On Monday, CMS proposed a new rule that would require manufacturers to disclose drug prices in television ads. The rule was expected, as the Trump administration and HHS Secretary Alex Azar have ramped up rhetoric to put more pressure on rising drug prices.
Specifically, the proposal would require manufacturers to publish the Wholesale Acquisition Cost (WAC) for drugs covered in Medicare and Medicaid in ads directed to consumers. The agency maintains that the additional transparency would give beneficiaries more information to make informed, cost-based decisions and create a “moderating force to counteract price increases."
The Trump administration has taken a hard stance on rising drug prices, including President Trump calling out drug companies via Twitter and the release of a blueprint that outlines several goals to bring prices down.
“This historic proposal is an important way to create new incentives for drug companies to start lowering their list prices, rather than raising them,” Azar said in a statement Monday. “President Trump’s drug-pricing blueprint called for HHS to consider how to accomplish this goal, and now we are following through on this measure to better inform patients, help them lower their drug costs, and reduce unreasonable spending in Medicare and Medicaid.”
The prices disclosed in the advertisements would reflect a typical course of treatment for an acute medication such as an antibiotic, or a 30-day supply of medication to treat chronic conditions. Under the rule, the price would be disclosed in a legible textual statement at the end of the ad, according to CMS. Drugs that cost less than $35 per month will be exempted.
In addition, Azar will keep a running list of any drugs advertised that fail to comply with the price disclosure. CMS is seeking feedback if it should also require similar disclosures across other media formats, such as radio, newspapers, magazines, websites and social media.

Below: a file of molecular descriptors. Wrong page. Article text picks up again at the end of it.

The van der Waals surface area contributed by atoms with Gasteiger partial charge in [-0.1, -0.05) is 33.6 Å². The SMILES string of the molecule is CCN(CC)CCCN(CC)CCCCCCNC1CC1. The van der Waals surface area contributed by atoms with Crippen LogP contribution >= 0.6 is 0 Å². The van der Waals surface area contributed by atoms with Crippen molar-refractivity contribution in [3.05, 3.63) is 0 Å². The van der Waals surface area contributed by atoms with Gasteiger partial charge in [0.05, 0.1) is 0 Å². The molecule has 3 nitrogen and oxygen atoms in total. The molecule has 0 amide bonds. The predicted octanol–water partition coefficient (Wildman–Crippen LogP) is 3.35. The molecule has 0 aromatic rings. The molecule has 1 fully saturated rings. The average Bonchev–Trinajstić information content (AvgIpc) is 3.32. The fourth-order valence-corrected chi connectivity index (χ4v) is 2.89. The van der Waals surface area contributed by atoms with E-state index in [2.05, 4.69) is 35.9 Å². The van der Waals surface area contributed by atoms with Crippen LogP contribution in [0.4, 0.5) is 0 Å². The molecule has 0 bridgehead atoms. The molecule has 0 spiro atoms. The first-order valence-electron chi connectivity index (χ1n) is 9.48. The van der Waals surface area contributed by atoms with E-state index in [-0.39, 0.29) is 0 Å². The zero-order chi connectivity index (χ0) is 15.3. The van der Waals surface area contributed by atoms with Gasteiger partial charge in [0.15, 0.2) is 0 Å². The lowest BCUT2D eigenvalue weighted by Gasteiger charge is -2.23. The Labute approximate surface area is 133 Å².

Before the proposed rule was announced, the drug industry mobilized to support some steps toward pricing transparency. The Pharmaceutical Research and Manufacturers of America (PhRMA) committed to directing patients to information to find out more about medicine costs, but the policy stops short of disclosing actual prices.
CMS’s policy makes that mandatory.
“Our vision for a new, more transparent drug-pricing system does not rely on voluntary action,” Azar said. “The drug industry remains resistant to providing real transparency around their prices, including the sky-high list prices that many patients pay. So while the pharmaceutical industry’s action today is a small step in the right direction, we will go further and continue to implement the President’s blueprint to deliver new transparency and put American patients first.”
The PhRMA board of directors adopted the new enhancements to its guiding principles earlier this month.
With the proposal officially on the table, questions remain over its potential to effectively lower drug prices over the long term. Critics argue that the policy doesn’t go far enough because the disclosures may only reflect the sticker price of drugs and not the prices negotiated between insurance providers and manufacturers.
The proposal was met with enthusiasm on both sides of the political aisle, including from Illinois Senator Dick Durban who introduced a bill, Drug-price Transparency in Communications Act, to require drug manufacturers to post prices in advertisements.
“Today’s announcement by Secretary Azar is welcomed news, and I commend him for working with me to put American patients before Big Pharma,” Durbin said in a statement Monday. “ ... When I first introduced my bill list year, what I wanted to do was to give the American people more information about drug costs. More information gives transparency to the transaction, it empowers patients, and will help give American consumers a break and start to slow down the skyrocketing cost of prescription drugs."